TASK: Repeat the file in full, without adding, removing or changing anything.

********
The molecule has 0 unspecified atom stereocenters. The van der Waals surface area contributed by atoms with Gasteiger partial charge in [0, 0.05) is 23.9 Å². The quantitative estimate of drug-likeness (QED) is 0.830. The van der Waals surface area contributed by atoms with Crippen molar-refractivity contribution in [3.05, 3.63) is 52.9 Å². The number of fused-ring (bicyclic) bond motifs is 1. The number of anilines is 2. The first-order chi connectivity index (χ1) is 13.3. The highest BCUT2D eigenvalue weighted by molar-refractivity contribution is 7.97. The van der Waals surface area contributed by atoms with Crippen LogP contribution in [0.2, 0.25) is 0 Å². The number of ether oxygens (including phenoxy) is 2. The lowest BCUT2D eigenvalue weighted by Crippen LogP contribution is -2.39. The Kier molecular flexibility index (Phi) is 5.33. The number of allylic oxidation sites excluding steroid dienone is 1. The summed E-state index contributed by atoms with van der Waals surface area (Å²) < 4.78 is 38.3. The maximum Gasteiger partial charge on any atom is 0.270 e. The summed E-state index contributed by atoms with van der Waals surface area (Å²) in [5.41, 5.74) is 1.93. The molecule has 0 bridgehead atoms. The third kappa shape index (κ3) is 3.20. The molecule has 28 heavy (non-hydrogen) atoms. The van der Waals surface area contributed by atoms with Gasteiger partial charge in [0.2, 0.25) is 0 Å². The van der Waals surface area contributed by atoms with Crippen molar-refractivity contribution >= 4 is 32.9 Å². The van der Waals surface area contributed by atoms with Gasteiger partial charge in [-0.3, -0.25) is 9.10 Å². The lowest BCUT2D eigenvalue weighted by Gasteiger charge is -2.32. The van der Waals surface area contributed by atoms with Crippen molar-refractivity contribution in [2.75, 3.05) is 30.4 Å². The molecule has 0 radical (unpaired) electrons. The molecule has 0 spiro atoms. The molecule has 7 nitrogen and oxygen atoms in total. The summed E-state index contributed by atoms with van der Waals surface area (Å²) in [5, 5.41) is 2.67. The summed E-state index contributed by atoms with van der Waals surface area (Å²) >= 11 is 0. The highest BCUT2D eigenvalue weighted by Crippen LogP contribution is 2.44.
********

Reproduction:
The molecule has 0 unspecified atom stereocenters. The van der Waals surface area contributed by atoms with Gasteiger partial charge in [0, 0.05) is 23.9 Å². The quantitative estimate of drug-likeness (QED) is 0.830. The van der Waals surface area contributed by atoms with Crippen molar-refractivity contribution in [3.05, 3.63) is 52.9 Å². The number of fused-ring (bicyclic) bond motifs is 1. The number of anilines is 2. The first-order chi connectivity index (χ1) is 13.3. The highest BCUT2D eigenvalue weighted by molar-refractivity contribution is 7.97. The van der Waals surface area contributed by atoms with Crippen LogP contribution in [0.2, 0.25) is 0 Å². The number of ether oxygens (including phenoxy) is 2. The lowest BCUT2D eigenvalue weighted by Crippen LogP contribution is -2.39. The Kier molecular flexibility index (Phi) is 5.33. The number of allylic oxidation sites excluding steroid dienone is 1. The summed E-state index contributed by atoms with van der Waals surface area (Å²) < 4.78 is 38.3. The maximum Gasteiger partial charge on any atom is 0.270 e. The summed E-state index contributed by atoms with van der Waals surface area (Å²) in [5.41, 5.74) is 1.93. The molecule has 0 bridgehead atoms. The third kappa shape index (κ3) is 3.20. The molecule has 28 heavy (non-hydrogen) atoms. The van der Waals surface area contributed by atoms with Gasteiger partial charge in [0.2, 0.25) is 0 Å². The van der Waals surface area contributed by atoms with Crippen molar-refractivity contribution >= 4 is 32.9 Å². The van der Waals surface area contributed by atoms with Gasteiger partial charge in [-0.3, -0.25) is 9.10 Å². The lowest BCUT2D eigenvalue weighted by Gasteiger charge is -2.32. The van der Waals surface area contributed by atoms with Crippen molar-refractivity contribution in [2.75, 3.05) is 30.4 Å². The molecule has 0 radical (unpaired) electrons. The molecule has 0 spiro atoms. The molecule has 7 nitrogen and oxygen atoms in total. The summed E-state index contributed by atoms with van der Waals surface area (Å²) in [5, 5.41) is 2.67. The summed E-state index contributed by atoms with van der Waals surface area (Å²) >= 11 is 0. The highest BCUT2D eigenvalue weighted by Crippen LogP contribution is 2.44.